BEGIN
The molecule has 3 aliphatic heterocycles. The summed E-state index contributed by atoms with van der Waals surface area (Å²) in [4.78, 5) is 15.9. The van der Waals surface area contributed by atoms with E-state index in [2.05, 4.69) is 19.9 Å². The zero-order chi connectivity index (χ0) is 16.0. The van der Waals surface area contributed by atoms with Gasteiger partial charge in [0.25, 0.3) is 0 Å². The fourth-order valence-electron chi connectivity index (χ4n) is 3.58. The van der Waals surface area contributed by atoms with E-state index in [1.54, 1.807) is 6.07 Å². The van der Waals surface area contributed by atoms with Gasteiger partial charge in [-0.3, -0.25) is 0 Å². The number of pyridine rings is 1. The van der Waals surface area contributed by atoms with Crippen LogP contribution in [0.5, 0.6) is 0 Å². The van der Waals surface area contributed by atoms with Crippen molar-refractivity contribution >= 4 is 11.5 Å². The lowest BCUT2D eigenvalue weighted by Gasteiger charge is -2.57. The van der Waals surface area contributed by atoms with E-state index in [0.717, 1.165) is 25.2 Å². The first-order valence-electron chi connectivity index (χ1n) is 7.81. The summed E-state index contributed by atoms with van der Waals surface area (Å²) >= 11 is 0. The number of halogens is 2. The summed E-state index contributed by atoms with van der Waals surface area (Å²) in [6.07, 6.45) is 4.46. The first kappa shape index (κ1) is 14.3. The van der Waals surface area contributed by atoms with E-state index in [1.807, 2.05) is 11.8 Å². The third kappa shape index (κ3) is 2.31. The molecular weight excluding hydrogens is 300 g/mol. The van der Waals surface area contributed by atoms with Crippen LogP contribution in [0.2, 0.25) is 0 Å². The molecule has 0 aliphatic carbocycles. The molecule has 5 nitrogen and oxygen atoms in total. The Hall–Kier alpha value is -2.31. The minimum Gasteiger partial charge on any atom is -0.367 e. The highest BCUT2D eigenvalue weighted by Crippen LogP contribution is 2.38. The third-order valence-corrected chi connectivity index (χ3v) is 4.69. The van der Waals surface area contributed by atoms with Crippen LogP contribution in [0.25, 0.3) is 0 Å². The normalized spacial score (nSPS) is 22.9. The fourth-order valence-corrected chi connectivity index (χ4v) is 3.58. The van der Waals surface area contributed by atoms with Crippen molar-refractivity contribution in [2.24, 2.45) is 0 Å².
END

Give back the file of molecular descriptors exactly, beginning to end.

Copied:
The molecule has 3 aliphatic heterocycles. The summed E-state index contributed by atoms with van der Waals surface area (Å²) in [4.78, 5) is 15.9. The van der Waals surface area contributed by atoms with E-state index in [2.05, 4.69) is 19.9 Å². The zero-order chi connectivity index (χ0) is 16.0. The van der Waals surface area contributed by atoms with Gasteiger partial charge in [0.25, 0.3) is 0 Å². The fourth-order valence-electron chi connectivity index (χ4n) is 3.58. The van der Waals surface area contributed by atoms with E-state index in [1.54, 1.807) is 6.07 Å². The van der Waals surface area contributed by atoms with Gasteiger partial charge in [-0.3, -0.25) is 0 Å². The number of pyridine rings is 1. The van der Waals surface area contributed by atoms with Crippen LogP contribution in [0.5, 0.6) is 0 Å². The van der Waals surface area contributed by atoms with Crippen molar-refractivity contribution >= 4 is 11.5 Å². The lowest BCUT2D eigenvalue weighted by Gasteiger charge is -2.57. The van der Waals surface area contributed by atoms with E-state index in [0.717, 1.165) is 25.2 Å². The first-order valence-electron chi connectivity index (χ1n) is 7.81. The summed E-state index contributed by atoms with van der Waals surface area (Å²) >= 11 is 0. The number of halogens is 2. The summed E-state index contributed by atoms with van der Waals surface area (Å²) in [6.07, 6.45) is 4.46. The first kappa shape index (κ1) is 14.3. The van der Waals surface area contributed by atoms with E-state index in [1.807, 2.05) is 11.8 Å². The third kappa shape index (κ3) is 2.31. The molecular weight excluding hydrogens is 300 g/mol. The van der Waals surface area contributed by atoms with Crippen LogP contribution in [0.2, 0.25) is 0 Å². The molecule has 0 aliphatic carbocycles. The molecule has 5 nitrogen and oxygen atoms in total. The Hall–Kier alpha value is -2.31. The minimum Gasteiger partial charge on any atom is -0.367 e. The highest BCUT2D eigenvalue weighted by Crippen LogP contribution is 2.38. The third-order valence-corrected chi connectivity index (χ3v) is 4.69. The van der Waals surface area contributed by atoms with Crippen LogP contribution in [0.25, 0.3) is 0 Å². The normalized spacial score (nSPS) is 22.9. The fourth-order valence-corrected chi connectivity index (χ4v) is 3.58. The van der Waals surface area contributed by atoms with Crippen molar-refractivity contribution in [2.24, 2.45) is 0 Å².